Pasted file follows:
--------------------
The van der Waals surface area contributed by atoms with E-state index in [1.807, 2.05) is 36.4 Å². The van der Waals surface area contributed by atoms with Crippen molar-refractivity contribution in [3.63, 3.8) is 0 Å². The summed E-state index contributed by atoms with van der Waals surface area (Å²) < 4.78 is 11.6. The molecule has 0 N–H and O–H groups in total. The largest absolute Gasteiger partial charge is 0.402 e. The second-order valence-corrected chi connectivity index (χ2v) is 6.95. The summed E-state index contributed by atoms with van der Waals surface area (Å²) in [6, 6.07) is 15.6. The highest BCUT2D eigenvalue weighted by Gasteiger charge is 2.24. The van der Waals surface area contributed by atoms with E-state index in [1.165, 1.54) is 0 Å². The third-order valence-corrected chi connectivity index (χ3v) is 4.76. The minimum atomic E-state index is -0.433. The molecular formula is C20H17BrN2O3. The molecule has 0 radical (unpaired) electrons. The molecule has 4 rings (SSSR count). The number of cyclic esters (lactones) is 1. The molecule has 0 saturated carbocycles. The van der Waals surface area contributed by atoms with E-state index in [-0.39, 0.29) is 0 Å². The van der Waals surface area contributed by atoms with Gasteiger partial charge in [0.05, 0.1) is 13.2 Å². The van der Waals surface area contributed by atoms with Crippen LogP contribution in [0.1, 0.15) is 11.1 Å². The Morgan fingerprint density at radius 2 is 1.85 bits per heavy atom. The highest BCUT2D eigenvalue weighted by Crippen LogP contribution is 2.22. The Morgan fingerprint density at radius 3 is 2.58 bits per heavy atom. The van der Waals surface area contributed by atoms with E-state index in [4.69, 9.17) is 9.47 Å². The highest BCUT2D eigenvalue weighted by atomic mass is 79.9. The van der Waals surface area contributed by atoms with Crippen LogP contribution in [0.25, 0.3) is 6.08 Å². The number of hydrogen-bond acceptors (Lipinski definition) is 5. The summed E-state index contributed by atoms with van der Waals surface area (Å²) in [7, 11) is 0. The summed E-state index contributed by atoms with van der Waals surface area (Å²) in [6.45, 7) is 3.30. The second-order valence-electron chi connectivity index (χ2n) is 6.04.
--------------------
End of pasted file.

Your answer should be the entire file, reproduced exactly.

The van der Waals surface area contributed by atoms with E-state index in [1.807, 2.05) is 36.4 Å². The van der Waals surface area contributed by atoms with Crippen molar-refractivity contribution in [3.63, 3.8) is 0 Å². The summed E-state index contributed by atoms with van der Waals surface area (Å²) < 4.78 is 11.6. The molecule has 0 N–H and O–H groups in total. The largest absolute Gasteiger partial charge is 0.402 e. The second-order valence-corrected chi connectivity index (χ2v) is 6.95. The summed E-state index contributed by atoms with van der Waals surface area (Å²) in [6, 6.07) is 15.6. The highest BCUT2D eigenvalue weighted by Gasteiger charge is 2.24. The van der Waals surface area contributed by atoms with E-state index in [1.165, 1.54) is 0 Å². The third-order valence-corrected chi connectivity index (χ3v) is 4.76. The minimum atomic E-state index is -0.433. The molecular formula is C20H17BrN2O3. The molecule has 0 radical (unpaired) electrons. The molecule has 4 rings (SSSR count). The number of cyclic esters (lactones) is 1. The molecule has 0 saturated carbocycles. The van der Waals surface area contributed by atoms with E-state index in [-0.39, 0.29) is 0 Å². The van der Waals surface area contributed by atoms with Gasteiger partial charge in [0.05, 0.1) is 13.2 Å². The van der Waals surface area contributed by atoms with Crippen LogP contribution in [0.1, 0.15) is 11.1 Å². The Morgan fingerprint density at radius 2 is 1.85 bits per heavy atom. The highest BCUT2D eigenvalue weighted by Crippen LogP contribution is 2.22. The Morgan fingerprint density at radius 3 is 2.58 bits per heavy atom. The van der Waals surface area contributed by atoms with E-state index in [4.69, 9.17) is 9.47 Å². The highest BCUT2D eigenvalue weighted by atomic mass is 79.9. The van der Waals surface area contributed by atoms with Crippen LogP contribution in [0.25, 0.3) is 6.08 Å². The number of hydrogen-bond acceptors (Lipinski definition) is 5. The summed E-state index contributed by atoms with van der Waals surface area (Å²) in [7, 11) is 0. The summed E-state index contributed by atoms with van der Waals surface area (Å²) in [6.45, 7) is 3.30. The second-order valence-electron chi connectivity index (χ2n) is 6.04.